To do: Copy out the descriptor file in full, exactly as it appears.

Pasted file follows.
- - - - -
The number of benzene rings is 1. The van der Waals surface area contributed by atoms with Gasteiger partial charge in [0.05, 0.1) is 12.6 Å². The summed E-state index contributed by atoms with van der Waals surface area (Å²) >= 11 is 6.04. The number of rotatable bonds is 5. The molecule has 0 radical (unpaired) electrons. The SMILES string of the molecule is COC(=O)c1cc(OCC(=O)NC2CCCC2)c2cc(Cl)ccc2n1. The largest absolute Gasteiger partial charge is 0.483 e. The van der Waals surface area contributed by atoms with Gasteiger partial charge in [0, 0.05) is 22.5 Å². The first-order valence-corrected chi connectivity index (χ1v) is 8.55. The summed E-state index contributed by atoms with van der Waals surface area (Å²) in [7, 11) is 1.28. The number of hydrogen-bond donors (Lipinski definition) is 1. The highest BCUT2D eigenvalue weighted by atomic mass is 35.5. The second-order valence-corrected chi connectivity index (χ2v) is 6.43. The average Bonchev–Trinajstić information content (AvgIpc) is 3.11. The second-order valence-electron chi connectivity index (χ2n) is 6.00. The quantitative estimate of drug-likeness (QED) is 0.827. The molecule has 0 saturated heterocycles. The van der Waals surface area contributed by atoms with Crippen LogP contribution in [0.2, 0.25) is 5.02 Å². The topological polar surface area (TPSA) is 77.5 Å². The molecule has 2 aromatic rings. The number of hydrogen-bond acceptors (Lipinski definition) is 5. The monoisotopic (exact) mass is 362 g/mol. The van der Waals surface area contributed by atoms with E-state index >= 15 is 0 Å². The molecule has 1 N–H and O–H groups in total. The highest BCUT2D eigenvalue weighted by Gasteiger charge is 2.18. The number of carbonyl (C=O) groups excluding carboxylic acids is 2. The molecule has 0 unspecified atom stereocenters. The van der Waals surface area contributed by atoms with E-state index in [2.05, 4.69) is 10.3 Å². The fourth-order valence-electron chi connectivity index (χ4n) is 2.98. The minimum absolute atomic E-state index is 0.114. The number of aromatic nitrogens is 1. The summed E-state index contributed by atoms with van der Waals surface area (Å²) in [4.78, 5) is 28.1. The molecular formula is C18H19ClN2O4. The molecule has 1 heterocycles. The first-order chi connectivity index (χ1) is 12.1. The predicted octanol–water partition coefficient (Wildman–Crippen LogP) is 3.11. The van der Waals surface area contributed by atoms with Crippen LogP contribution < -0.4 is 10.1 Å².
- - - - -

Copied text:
The number of benzene rings is 1. The van der Waals surface area contributed by atoms with Gasteiger partial charge in [0.05, 0.1) is 12.6 Å². The summed E-state index contributed by atoms with van der Waals surface area (Å²) >= 11 is 6.04. The number of rotatable bonds is 5. The molecule has 0 radical (unpaired) electrons. The SMILES string of the molecule is COC(=O)c1cc(OCC(=O)NC2CCCC2)c2cc(Cl)ccc2n1. The largest absolute Gasteiger partial charge is 0.483 e. The van der Waals surface area contributed by atoms with Gasteiger partial charge in [0, 0.05) is 22.5 Å². The first-order valence-corrected chi connectivity index (χ1v) is 8.55. The summed E-state index contributed by atoms with van der Waals surface area (Å²) in [7, 11) is 1.28. The number of hydrogen-bond donors (Lipinski definition) is 1. The highest BCUT2D eigenvalue weighted by atomic mass is 35.5. The second-order valence-corrected chi connectivity index (χ2v) is 6.43. The average Bonchev–Trinajstić information content (AvgIpc) is 3.11. The second-order valence-electron chi connectivity index (χ2n) is 6.00. The quantitative estimate of drug-likeness (QED) is 0.827. The molecule has 0 saturated heterocycles. The van der Waals surface area contributed by atoms with Crippen LogP contribution in [0.2, 0.25) is 5.02 Å². The topological polar surface area (TPSA) is 77.5 Å². The molecule has 2 aromatic rings. The number of hydrogen-bond acceptors (Lipinski definition) is 5. The monoisotopic (exact) mass is 362 g/mol. The van der Waals surface area contributed by atoms with E-state index >= 15 is 0 Å². The molecule has 1 N–H and O–H groups in total. The highest BCUT2D eigenvalue weighted by Gasteiger charge is 2.18. The number of carbonyl (C=O) groups excluding carboxylic acids is 2. The molecule has 0 unspecified atom stereocenters. The van der Waals surface area contributed by atoms with E-state index in [2.05, 4.69) is 10.3 Å². The fourth-order valence-electron chi connectivity index (χ4n) is 2.98. The minimum absolute atomic E-state index is 0.114. The number of aromatic nitrogens is 1. The summed E-state index contributed by atoms with van der Waals surface area (Å²) in [4.78, 5) is 28.1. The molecular formula is C18H19ClN2O4. The molecule has 1 heterocycles. The first-order chi connectivity index (χ1) is 12.1. The predicted octanol–water partition coefficient (Wildman–Crippen LogP) is 3.11. The van der Waals surface area contributed by atoms with Crippen LogP contribution < -0.4 is 10.1 Å².